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Hoffmann, R. A wiki for the life sciences where authorship matters. Nature Genetics (2008)
 
 
 

Mutations in MRAP, encoding a new interacting partner of the ACTH receptor, cause familial glucocorticoid deficiency type 2.

Familial glucocorticoid deficiency (FGD), or hereditary unresponsiveness to adrenocorticotropin (ACTH; OMIM 202200), is an autosomal recessive disorder resulting from resistance to the action of ACTH on the adrenal cortex, which stimulates glucocorticoid production. Affected individuals are deficient in cortisol and, if untreated, are likely to succumb to hypoglycemia or overwhelming infection in infancy or childhood. Mutations of the ACTH receptor (melanocortin 2 receptor, MC2R) account for approximately 25% of cases of FGD. FGD without mutations of MC2R is called FGD type 2. Using SNP array genotyping, we mapped a locus involved in FGD type 2 to chromosome 21q22. 1. We identified mutations in a gene encoding a 19-kDa single-transmembrane domain protein, now known as melanocortin 2 receptor accessory protein (MRAP). We show that MRAP interacts with MC2R and may have a role in the trafficking of MC2R from the endoplasmic reticulum to the cell surface.[1]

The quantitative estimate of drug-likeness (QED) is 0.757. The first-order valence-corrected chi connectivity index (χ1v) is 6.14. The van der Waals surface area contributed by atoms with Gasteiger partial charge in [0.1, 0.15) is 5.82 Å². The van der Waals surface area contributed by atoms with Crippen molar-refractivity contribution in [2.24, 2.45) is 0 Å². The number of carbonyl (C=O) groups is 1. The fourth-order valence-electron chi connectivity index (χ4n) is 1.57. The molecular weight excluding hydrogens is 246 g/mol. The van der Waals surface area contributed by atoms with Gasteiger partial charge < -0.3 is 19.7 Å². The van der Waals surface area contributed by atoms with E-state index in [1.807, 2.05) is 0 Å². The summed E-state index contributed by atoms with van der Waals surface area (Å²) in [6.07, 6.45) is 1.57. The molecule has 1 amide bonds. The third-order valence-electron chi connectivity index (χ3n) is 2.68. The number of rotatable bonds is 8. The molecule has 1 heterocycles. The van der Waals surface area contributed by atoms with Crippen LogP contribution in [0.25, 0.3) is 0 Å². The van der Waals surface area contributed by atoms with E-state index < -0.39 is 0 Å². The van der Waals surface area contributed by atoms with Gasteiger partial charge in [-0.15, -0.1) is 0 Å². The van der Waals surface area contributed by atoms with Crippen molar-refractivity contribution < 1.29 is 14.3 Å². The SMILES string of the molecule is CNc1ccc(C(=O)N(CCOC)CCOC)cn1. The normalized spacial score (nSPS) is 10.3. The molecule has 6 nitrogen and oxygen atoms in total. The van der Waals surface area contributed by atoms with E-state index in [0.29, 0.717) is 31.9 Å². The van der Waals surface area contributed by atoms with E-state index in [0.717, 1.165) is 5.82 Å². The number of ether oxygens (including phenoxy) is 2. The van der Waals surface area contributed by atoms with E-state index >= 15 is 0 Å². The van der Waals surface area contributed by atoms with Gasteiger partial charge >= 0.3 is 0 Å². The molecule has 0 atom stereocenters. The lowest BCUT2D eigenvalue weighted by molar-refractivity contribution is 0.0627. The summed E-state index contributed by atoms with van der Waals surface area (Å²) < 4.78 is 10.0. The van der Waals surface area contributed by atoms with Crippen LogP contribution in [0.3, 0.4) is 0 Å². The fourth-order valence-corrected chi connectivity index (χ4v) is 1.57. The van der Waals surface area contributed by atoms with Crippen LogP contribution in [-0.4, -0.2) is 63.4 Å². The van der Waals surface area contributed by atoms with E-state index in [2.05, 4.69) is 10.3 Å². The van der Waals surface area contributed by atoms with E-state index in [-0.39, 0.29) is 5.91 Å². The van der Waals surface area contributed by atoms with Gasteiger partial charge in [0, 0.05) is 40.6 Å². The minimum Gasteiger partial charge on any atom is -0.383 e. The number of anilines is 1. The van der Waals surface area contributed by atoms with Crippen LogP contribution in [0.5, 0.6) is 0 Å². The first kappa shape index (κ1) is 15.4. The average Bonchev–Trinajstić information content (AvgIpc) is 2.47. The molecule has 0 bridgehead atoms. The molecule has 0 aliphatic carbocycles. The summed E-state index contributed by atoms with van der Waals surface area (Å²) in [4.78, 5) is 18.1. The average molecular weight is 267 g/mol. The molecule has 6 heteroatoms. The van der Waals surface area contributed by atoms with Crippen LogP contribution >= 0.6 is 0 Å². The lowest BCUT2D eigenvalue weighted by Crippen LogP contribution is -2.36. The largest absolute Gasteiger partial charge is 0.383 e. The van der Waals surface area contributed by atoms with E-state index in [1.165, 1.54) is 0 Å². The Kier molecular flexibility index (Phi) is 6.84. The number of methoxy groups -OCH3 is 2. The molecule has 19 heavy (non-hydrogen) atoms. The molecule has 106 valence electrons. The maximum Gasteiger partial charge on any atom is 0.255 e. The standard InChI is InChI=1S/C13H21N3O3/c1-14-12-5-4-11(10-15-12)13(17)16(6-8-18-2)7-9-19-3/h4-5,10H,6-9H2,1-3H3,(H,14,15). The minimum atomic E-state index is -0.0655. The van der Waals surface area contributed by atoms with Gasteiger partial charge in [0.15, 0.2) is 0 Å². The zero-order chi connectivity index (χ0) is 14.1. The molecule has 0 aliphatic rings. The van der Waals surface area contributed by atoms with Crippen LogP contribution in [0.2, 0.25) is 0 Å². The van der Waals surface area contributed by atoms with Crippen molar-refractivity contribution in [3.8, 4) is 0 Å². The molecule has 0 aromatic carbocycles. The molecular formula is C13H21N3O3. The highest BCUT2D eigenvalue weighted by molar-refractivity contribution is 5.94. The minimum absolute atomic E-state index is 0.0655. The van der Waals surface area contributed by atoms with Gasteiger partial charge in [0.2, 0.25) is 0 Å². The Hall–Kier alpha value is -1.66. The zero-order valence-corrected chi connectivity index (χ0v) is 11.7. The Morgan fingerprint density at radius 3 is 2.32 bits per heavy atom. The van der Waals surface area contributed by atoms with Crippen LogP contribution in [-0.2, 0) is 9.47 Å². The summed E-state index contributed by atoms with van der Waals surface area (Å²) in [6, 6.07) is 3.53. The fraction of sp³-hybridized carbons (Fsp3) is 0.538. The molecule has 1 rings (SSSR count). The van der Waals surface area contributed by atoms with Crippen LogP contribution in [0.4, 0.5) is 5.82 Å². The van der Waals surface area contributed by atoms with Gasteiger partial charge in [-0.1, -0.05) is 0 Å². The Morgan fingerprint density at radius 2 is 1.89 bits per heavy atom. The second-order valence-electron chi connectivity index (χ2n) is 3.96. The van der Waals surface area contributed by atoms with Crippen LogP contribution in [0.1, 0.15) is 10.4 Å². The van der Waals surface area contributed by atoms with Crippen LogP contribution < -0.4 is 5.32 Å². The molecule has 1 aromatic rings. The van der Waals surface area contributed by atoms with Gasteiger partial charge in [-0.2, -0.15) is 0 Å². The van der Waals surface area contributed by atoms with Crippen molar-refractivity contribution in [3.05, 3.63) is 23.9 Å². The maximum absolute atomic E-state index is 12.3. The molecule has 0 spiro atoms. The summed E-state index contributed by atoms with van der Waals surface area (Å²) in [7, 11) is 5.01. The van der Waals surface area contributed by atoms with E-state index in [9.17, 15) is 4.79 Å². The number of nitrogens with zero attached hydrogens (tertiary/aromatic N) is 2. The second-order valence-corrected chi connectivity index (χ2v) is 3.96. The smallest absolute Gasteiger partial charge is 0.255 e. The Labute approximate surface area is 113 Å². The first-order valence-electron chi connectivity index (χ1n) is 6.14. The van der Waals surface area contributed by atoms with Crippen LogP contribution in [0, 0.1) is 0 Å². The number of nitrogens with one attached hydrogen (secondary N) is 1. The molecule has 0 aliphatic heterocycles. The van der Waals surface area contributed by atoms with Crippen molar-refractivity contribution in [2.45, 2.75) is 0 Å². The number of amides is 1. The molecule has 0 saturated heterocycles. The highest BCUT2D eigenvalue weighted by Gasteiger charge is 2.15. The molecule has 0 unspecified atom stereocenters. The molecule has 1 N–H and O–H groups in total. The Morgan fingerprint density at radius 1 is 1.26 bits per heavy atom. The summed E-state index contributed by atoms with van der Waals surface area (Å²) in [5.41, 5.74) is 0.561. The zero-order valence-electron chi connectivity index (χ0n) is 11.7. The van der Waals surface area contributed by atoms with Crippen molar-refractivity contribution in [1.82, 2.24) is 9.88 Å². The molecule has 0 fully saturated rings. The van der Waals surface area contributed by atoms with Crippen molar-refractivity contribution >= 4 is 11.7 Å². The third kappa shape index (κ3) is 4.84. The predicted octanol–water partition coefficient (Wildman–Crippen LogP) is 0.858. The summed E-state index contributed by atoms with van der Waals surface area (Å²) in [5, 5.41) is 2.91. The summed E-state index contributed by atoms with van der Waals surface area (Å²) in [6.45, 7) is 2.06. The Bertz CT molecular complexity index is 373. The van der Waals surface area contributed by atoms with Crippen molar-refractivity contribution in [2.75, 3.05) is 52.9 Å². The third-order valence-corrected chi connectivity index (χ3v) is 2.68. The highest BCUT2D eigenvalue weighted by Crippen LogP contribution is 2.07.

References

  1. Mutations in MRAP, encoding a new interacting partner of the ACTH receptor, cause familial glucocorticoid deficiency type 2. Metherell, L.A., Chapple, J.P., Cooray, S., David, A., Becker, C., Rüschendorf, F., Naville, D., Begeot, M., Khoo, B., Nürnberg, P., Huebner, A., Cheetham, M.E., Clark, A.J. Nat. Genet. (2005) [Pubmed]
 
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